Let’s take a closer look at the role the pelvic floor plays.  The pelvic floor musculature is part of a larger group of muscles called the deep core stabilizers. They consist of the transversus abdominis, the multifidi and the abdominal diaphragm. Together these muscles work to stabilize your spine before moving your limbs. If you are experiencing weakness or tightness in any of these muscles you might not be able to effectively stabilize the spine. Considering we are constantly moving our limbs throughout the day, you can easily see how this can lead to problems.  Pelvic floor physical therapy can help you create the stability you need. 

The pelvic floor forms the bottom of the pelvic basin. The pelvic basin is outlined by the following bones:   the two innominates (which are comprised by the pubis, the ilium and ischium) and in the back, the sacrum and coccyx. When you connect the bony landmarks they create a shape resembling a diamond (marked by the teal colored lines). The diagram below depicts only the first layer of muscles, or the most superficial layer, as well as the bony landmarks (as seen from the inferior aspect.)

All together the pelvic floor consists of 3 layers of muscles:

The 1st and 2nd layers play important roles in sexual function as well as the opening and closing of the urethra, the vagina and the anus. 

Also located in this layer is the perineum, which can be damaged during a vaginal delivery by tearing or an episiotomy.

The third layer, or the deepest layer, is also known as the pelvic diaphragm, which plays an important role in supporting the abdominal contents. At this deepest layer the pelvic floor plays an important role in supporting the spine along with the other deep core stabilizers.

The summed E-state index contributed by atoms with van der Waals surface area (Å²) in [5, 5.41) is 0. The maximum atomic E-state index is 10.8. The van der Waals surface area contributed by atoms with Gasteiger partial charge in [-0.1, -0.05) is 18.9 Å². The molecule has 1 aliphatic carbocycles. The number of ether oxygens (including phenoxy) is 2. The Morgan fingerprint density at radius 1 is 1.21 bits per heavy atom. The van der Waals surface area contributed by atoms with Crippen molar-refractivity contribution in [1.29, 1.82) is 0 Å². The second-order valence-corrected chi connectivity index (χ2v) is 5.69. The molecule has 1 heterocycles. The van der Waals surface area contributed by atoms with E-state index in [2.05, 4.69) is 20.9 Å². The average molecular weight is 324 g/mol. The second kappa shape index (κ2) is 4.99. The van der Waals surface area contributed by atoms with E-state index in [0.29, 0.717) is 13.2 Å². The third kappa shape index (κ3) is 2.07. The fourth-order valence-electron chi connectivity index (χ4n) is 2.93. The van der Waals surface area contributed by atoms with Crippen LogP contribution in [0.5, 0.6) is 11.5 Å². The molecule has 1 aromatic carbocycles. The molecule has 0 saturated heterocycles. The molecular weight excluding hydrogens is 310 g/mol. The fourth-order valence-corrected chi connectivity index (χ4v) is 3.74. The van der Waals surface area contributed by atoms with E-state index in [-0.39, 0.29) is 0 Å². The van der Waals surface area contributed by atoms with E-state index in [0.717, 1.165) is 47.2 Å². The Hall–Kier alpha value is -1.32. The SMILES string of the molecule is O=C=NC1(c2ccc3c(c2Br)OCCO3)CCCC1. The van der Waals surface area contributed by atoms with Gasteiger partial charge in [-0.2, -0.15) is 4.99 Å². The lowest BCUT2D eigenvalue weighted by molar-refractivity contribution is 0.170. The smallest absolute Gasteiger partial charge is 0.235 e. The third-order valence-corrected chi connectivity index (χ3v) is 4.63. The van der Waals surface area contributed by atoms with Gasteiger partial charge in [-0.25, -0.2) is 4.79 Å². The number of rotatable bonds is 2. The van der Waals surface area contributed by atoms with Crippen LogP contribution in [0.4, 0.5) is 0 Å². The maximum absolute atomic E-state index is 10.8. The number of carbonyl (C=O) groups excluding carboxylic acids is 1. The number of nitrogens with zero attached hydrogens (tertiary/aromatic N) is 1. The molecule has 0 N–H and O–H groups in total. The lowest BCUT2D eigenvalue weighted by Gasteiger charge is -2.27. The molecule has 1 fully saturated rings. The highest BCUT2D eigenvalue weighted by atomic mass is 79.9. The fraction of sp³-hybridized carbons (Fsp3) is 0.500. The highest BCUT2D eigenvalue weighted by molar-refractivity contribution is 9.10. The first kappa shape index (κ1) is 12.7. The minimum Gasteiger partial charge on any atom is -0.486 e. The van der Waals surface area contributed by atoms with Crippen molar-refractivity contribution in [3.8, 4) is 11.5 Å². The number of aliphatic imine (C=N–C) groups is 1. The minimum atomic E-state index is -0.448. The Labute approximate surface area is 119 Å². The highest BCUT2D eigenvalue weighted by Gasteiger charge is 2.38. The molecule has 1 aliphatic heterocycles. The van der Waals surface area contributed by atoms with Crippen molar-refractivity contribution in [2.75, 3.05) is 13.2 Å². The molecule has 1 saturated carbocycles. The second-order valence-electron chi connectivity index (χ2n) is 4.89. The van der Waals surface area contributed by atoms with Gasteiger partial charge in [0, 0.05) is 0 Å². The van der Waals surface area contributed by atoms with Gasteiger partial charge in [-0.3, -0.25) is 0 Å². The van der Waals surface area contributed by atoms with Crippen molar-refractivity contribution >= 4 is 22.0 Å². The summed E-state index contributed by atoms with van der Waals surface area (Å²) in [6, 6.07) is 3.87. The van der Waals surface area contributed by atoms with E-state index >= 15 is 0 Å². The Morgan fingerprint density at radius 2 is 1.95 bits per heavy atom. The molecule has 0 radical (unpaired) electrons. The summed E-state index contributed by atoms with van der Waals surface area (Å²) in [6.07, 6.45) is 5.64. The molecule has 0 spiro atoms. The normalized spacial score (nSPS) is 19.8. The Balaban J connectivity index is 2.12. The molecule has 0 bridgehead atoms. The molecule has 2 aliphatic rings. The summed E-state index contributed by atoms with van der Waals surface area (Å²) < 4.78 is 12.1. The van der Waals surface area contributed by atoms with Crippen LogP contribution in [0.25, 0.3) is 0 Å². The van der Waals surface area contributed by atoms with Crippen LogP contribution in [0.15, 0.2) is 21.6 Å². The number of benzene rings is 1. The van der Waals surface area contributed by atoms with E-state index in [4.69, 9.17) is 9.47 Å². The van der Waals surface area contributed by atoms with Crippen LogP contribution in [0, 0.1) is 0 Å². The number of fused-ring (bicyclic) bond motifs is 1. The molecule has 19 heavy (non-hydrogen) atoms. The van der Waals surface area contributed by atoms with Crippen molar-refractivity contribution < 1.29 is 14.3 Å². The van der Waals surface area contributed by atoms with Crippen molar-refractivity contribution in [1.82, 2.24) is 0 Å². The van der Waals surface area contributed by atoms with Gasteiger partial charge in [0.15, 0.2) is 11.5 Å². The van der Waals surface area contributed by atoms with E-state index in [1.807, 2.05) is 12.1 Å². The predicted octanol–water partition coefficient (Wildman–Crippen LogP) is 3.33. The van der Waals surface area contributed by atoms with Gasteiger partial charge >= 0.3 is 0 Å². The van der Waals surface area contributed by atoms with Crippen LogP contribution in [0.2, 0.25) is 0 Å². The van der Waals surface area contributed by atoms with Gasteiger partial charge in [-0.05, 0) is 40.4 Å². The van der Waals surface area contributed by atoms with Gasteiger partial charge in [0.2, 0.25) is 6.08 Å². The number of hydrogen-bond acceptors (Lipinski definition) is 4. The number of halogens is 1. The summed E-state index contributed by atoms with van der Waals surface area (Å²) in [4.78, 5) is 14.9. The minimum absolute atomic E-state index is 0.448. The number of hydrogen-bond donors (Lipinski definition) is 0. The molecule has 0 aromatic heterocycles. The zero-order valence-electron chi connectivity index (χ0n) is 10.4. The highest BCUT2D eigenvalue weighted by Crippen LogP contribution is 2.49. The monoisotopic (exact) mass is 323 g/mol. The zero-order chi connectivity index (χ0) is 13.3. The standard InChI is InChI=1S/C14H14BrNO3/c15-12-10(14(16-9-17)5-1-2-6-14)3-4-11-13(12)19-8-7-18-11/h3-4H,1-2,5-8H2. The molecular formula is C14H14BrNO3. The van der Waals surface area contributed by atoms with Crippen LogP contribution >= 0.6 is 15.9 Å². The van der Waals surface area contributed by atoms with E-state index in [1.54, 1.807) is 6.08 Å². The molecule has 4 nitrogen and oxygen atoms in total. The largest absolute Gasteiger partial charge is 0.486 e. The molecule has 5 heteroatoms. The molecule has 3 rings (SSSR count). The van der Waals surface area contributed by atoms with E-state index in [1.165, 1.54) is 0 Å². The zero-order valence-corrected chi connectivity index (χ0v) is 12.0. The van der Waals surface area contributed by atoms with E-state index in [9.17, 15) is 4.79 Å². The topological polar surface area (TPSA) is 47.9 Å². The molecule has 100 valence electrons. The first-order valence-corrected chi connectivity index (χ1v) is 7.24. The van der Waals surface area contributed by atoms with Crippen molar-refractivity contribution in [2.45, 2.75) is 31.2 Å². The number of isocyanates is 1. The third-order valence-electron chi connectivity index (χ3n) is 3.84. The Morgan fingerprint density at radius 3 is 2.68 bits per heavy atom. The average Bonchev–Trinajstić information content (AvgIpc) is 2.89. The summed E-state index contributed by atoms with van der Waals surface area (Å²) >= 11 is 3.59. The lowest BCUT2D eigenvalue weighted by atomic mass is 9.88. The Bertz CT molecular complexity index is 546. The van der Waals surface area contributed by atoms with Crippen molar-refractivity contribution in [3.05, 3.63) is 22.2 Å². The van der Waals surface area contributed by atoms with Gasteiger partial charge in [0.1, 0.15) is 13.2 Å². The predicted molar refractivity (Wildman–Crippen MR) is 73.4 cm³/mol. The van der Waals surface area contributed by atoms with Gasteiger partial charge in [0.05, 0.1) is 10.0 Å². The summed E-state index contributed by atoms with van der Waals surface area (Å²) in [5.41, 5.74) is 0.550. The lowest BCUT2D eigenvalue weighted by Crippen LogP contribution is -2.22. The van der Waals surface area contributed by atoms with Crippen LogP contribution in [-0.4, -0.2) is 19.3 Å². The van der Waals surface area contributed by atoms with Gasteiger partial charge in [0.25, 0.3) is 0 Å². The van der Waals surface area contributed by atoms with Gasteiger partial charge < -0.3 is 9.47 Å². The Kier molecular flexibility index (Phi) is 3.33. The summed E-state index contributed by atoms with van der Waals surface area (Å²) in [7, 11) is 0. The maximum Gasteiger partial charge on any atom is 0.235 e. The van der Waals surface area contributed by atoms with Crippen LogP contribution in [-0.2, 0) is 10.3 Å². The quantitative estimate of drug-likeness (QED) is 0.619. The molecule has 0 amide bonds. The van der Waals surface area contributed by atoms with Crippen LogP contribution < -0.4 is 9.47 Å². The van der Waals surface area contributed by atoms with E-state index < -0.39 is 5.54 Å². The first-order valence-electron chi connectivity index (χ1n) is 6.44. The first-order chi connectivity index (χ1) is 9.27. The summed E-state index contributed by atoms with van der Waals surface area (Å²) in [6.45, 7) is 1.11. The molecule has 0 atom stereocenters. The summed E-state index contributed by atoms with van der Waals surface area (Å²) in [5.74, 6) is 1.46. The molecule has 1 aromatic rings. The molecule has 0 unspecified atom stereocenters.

The walls of the pelvic basin are formed by the following two muscles: the piriformis and the obturator internus. Sandwiched in between these two very important muscles is the sciatic nerve. 

How many of you have experienced sciatic nerve pain? Perhaps one of these muscles was the culprit. 

What can you do? 

Seek professional help. Non invasive therapies can help improve urinary incontinence for many patients. 

First, a pelvic floor therapist can help you determine whether your pelvic floor muscles are weak or tight.  Based on your evaluation results, there are many treatment options available. Some treatments may include : keeping a bladder diary and bladder training, pelvic floor and other core exercises, functional training, manual therapy and relaxation techniques, postural education. 

Fascinated by the pelvic floor and want to learn more? Click on the link below and watch my video on The Pelvic Floor and the Diaphragm. 

Pelvic Floor Video:

Have questions? Schedule a FREE 15 minute consultation today. 

The time is NOW. Don’t wait any longer to take the action you need to gain the knowledge that will make you feel more confident and empowered. Telehealth can be a good option for starting your pelvic floor program now at home. 

"Life isn’t about waiting for the storm to pass, it’s about learning to dance without leaking in the rain."

Sara D'Agostino, PT, RYT-200

Co-Owner The R3finery